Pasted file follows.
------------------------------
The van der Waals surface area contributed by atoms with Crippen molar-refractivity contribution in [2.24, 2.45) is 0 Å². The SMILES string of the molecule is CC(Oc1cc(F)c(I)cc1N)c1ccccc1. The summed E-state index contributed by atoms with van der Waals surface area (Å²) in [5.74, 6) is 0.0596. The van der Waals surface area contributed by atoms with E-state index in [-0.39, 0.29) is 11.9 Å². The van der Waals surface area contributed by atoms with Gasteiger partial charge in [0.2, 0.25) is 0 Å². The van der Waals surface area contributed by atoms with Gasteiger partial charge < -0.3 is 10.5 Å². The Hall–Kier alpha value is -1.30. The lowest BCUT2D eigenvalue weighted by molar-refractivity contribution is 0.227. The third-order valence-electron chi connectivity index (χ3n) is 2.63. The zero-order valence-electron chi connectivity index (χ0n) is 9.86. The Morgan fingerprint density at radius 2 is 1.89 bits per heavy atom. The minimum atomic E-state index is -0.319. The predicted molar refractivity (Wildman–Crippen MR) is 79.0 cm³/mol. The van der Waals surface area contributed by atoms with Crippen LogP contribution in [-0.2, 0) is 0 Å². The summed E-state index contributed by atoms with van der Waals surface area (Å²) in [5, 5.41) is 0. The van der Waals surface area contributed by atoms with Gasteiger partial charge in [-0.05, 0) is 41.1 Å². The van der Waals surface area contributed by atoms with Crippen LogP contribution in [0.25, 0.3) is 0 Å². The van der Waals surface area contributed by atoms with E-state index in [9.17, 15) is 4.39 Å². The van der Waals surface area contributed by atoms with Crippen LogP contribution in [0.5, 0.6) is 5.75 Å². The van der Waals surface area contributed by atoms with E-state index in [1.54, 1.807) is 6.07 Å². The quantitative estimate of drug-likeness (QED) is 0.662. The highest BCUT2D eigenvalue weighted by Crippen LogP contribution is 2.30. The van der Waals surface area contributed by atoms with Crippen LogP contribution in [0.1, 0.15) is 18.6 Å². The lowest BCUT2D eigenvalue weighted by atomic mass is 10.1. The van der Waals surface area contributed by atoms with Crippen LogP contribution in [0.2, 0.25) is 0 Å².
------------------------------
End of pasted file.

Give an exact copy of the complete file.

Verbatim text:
The van der Waals surface area contributed by atoms with Crippen molar-refractivity contribution in [2.24, 2.45) is 0 Å². The SMILES string of the molecule is CC(Oc1cc(F)c(I)cc1N)c1ccccc1. The summed E-state index contributed by atoms with van der Waals surface area (Å²) in [5.74, 6) is 0.0596. The van der Waals surface area contributed by atoms with E-state index in [-0.39, 0.29) is 11.9 Å². The van der Waals surface area contributed by atoms with Gasteiger partial charge in [0.2, 0.25) is 0 Å². The van der Waals surface area contributed by atoms with Gasteiger partial charge < -0.3 is 10.5 Å². The Hall–Kier alpha value is -1.30. The lowest BCUT2D eigenvalue weighted by molar-refractivity contribution is 0.227. The third-order valence-electron chi connectivity index (χ3n) is 2.63. The zero-order valence-electron chi connectivity index (χ0n) is 9.86. The Morgan fingerprint density at radius 2 is 1.89 bits per heavy atom. The minimum atomic E-state index is -0.319. The predicted molar refractivity (Wildman–Crippen MR) is 79.0 cm³/mol. The van der Waals surface area contributed by atoms with Crippen LogP contribution in [-0.2, 0) is 0 Å². The summed E-state index contributed by atoms with van der Waals surface area (Å²) in [5, 5.41) is 0. The van der Waals surface area contributed by atoms with Gasteiger partial charge in [-0.05, 0) is 41.1 Å². The van der Waals surface area contributed by atoms with Crippen LogP contribution in [0.25, 0.3) is 0 Å². The van der Waals surface area contributed by atoms with E-state index in [9.17, 15) is 4.39 Å². The van der Waals surface area contributed by atoms with Crippen LogP contribution in [0.5, 0.6) is 5.75 Å². The van der Waals surface area contributed by atoms with E-state index in [1.54, 1.807) is 6.07 Å². The quantitative estimate of drug-likeness (QED) is 0.662. The highest BCUT2D eigenvalue weighted by Crippen LogP contribution is 2.30. The van der Waals surface area contributed by atoms with Crippen LogP contribution in [0.1, 0.15) is 18.6 Å². The lowest BCUT2D eigenvalue weighted by atomic mass is 10.1. The van der Waals surface area contributed by atoms with Crippen LogP contribution in [0.2, 0.25) is 0 Å².